- Obama downplays IRS scandal, blames Obamacare rollout on ‘outdated’ agencies
- Pregnancies decline overall, up among older women
- Pentagon plans to destroy Syrian chemical arms on ship at sea
- Paris Metro issues ‘politeness manual’ to improve passengers’ behavior
- Justin Bieber, crew detained at Australian airport in drug search
- Lee Rigby trial: Muslim who machete-hacked soldier calls it ‘humane’ kill
- GM ending Chevy sales in Europe to focus on Opel and Vauxhall
- Putin’s diplomats to U.S. busted for living high life off $1.5M bilked from Medicaid
- Happy Meal: Couple goes to McDonald’s, leaves with bag packed with cash
- Boehner: It took me 3 to 4 hours to sign up for Obamacare
American Scene: Possession of pot? Now just a ticket in Chicago
CHICAGO — The Chicago City Council on Wednesday approved a measure that would allow police officers to ticket people found with small amounts of marijuana instead of arresting them.
Aldermen voted 43-3 in favor of the ordinance, under which anyone in possession of 15 grams of marijuana - roughly the equivalent of 15 marijuana cigarettes - faces a fine between $250 and $500.
Mayor Rahm Emanuel and Chicago Police Superintendent Garry McCarthy support the ordinance, and a marked jump in Chicago’s homicide rate may have given the proposal more steam. Homicides are up by about 50 percent so far this year compared to the same period last year.
States across the country are starting to relax their laws on marijuana possession.
State’s only abortion clinic sues to overturn new limits
JACKSON — Mississippi’s only abortion clinic sued Wednesday to stop a law that it says will effectively ban abortion in the state and endanger women’s health by limiting access to the procedure.
Jackson Women's Health Organization said in the federal lawsuit that the measure would force the clinic to close, is unconstitutional and will ban abortion in Mississippi “by imposing medically unjustified requirements on physicians who perform abortions.” Gov. Phil Bryant, a Republican, has said his goal is to eliminate abortions in the state.
The law takes effect Sunday, but the clinic is asking a federal judge in Jackson to issue a temporary restraining order to stop the state from enforcing it.
Judge: U.S. misused law to hold witness for trial
BOISE — A federal magistrate says the United States falsely imprisoned a former Idaho man under a law designed to ensure that key witnesses show up for trial.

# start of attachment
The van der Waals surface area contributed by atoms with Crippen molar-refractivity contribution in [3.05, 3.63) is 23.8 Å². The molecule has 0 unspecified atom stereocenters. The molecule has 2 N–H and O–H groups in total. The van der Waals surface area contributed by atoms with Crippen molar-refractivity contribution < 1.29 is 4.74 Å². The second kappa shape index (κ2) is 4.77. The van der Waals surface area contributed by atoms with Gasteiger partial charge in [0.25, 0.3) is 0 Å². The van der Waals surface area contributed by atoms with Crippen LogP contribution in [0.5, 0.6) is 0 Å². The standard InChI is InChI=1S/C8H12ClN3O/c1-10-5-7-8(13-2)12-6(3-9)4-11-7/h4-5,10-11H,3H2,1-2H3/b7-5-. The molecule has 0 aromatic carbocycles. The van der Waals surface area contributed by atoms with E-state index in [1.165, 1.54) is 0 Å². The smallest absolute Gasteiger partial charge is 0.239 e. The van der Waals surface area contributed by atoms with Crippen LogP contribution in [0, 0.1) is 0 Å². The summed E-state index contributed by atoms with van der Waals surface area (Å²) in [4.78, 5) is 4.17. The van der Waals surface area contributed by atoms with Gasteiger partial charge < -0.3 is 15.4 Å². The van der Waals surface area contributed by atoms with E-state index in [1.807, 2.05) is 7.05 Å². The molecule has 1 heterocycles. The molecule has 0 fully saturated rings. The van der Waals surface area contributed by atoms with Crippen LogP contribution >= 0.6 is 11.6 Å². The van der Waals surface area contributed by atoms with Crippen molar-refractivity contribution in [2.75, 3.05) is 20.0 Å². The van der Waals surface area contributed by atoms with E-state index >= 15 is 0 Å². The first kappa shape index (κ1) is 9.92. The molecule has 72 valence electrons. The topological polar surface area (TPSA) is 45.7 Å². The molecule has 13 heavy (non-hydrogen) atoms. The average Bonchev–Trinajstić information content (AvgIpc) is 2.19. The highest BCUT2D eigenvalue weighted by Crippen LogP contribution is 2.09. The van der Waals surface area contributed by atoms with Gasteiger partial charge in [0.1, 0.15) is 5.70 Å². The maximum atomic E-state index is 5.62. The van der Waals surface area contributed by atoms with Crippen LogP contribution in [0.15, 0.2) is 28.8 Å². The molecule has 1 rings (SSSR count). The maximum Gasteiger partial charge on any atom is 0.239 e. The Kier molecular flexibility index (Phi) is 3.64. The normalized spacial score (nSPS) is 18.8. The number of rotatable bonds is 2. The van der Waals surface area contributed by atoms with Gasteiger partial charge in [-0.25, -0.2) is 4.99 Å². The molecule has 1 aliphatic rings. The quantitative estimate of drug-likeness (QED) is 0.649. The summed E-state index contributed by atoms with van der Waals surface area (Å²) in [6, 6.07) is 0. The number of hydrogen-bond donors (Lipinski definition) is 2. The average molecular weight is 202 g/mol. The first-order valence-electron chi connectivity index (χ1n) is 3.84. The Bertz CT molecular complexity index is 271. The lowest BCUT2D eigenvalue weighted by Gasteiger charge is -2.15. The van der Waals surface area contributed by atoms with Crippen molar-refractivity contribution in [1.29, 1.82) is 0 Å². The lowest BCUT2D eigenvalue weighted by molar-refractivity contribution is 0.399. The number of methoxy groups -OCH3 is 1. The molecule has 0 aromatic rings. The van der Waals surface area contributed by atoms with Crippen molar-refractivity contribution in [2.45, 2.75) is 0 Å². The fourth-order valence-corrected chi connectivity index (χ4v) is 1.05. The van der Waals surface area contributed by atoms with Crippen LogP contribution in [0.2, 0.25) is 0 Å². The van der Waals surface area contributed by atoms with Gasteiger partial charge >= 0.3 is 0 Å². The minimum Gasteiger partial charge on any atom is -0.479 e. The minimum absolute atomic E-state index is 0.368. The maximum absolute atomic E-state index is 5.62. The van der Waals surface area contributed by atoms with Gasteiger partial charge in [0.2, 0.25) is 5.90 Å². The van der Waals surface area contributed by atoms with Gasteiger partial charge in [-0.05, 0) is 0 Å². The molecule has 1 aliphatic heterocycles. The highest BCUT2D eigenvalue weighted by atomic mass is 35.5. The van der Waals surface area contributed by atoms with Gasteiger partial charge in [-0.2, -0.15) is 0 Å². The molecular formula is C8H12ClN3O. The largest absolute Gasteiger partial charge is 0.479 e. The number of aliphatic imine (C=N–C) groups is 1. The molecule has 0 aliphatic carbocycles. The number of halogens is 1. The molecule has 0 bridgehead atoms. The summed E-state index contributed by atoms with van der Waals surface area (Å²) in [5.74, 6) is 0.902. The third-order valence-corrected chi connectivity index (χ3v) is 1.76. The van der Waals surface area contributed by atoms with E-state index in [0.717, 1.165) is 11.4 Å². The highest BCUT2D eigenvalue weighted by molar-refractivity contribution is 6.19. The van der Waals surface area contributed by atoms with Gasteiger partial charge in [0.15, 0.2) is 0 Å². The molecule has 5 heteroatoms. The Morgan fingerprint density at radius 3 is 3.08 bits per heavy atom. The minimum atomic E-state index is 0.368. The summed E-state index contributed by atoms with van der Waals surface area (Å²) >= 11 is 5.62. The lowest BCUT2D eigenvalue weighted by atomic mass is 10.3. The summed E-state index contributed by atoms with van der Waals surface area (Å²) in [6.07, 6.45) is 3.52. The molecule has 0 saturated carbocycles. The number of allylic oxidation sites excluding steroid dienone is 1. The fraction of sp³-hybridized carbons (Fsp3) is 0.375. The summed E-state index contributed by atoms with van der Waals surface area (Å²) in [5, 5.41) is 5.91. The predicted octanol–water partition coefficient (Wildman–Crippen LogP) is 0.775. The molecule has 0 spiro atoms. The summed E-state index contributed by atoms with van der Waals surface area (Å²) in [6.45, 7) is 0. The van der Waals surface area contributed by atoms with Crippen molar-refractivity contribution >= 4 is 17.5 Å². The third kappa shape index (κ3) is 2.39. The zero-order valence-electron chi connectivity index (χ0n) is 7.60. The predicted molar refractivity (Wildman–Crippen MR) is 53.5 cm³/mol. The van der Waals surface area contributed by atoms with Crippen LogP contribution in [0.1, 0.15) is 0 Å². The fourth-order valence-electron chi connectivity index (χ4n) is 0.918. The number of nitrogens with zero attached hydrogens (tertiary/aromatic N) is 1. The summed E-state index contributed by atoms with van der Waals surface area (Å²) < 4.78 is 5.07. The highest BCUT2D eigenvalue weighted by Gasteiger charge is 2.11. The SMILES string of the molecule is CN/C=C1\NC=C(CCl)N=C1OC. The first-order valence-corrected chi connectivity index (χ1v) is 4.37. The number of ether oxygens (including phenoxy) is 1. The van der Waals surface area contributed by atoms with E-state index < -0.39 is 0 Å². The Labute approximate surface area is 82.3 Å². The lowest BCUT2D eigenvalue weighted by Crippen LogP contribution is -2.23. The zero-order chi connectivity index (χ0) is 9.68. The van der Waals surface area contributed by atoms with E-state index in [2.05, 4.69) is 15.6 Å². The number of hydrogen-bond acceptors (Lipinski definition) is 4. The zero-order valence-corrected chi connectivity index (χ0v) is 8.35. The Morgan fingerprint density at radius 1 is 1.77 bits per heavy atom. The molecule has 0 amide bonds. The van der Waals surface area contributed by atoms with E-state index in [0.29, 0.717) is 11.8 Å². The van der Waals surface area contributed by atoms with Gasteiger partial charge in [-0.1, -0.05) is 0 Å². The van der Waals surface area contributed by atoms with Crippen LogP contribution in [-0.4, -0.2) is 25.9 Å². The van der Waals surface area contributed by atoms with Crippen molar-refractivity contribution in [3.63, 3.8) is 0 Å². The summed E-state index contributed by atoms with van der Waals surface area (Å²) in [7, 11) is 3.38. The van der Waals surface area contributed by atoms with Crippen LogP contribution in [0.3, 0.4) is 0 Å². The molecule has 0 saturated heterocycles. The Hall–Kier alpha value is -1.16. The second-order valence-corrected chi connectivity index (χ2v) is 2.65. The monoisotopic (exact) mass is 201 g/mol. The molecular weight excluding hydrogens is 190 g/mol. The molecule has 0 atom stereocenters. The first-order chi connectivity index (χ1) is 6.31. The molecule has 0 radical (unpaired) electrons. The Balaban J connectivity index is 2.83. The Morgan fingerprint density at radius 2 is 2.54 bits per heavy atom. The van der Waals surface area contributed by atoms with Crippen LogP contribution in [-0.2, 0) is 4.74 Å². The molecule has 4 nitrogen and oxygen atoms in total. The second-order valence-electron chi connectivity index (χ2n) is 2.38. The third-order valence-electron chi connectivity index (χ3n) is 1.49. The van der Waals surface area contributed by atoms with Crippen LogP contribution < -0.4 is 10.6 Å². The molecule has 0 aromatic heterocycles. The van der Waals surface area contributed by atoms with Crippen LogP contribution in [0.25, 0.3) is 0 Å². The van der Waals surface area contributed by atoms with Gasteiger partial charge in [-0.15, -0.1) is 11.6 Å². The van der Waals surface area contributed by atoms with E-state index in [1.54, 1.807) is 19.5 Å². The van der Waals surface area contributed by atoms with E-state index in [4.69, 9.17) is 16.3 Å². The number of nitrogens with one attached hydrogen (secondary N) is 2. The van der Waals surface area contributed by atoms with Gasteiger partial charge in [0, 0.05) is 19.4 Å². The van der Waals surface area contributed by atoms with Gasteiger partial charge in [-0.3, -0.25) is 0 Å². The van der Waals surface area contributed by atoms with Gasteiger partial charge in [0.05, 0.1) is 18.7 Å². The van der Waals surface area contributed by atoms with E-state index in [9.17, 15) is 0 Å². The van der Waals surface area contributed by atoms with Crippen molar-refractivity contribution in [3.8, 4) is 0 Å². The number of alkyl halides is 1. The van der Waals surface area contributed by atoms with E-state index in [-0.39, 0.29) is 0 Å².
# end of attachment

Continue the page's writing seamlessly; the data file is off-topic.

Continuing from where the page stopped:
The ruling from U.S. Magistrate Mikel Williams in Boise still must be signed by U.S. District Judge Edward Lodge before it may go into effect, and it’s possible that lawyers with the Department of Justice will appeal, ask the judge not to sign or simply reach a settlement with Abdullah al-Kidd.
Mr. Al-Kidd, a U.S. citizen, sued the government in 2005 after he was arrested at Washington Dulles International Airport and held as a material witness in a terrorism-related criminal case against another man. He said he was jailed for 16 days, repeatedly strip searched and at times left naked in a jail cell. He was never called to testify.
Why such hatred toward America's freedom of religion?
- 'Hunger Games' delivers Obama's message on income inequality: liberal group
- Inside China: Nuclear submarines capable of widespread attack on U.S.
- Obama: Nelson Mandela now 'belongs to the ages'
- NAPOLITANO: Pope Francis should be saving souls, not pocketbooks
- Russian diplomats busted bilking $1.5 million from Medicaid
- Nelson Mandela, South Africa's first black president, dies at age 95
- PRUDEN: British press horrified as London's new mayor dares to proclaim the truth
- Hack attack: 2 million Facebook, Twitter passwords stolen
- Activists encourage Obama to circumvent Congress, use more executive authority
- Democratic infighting erupts over 'we can have it all' fantasy on entitlements
Independent voices from the The Washington Times Communities
Criticism may not be agreeable, but it is necessary. It fulfills the same function as pain in the human body. It calls attention to an unhealthy state of things.
Understanding economic events with a free market explanation
John Wood illustrates a new American politics, and the path to get there.
Interviews and show reviews from the Los Angeles punk scene past and present. Los Angeles has always been rich in punk rock talent since punk rock was born.
White House pets gone wild!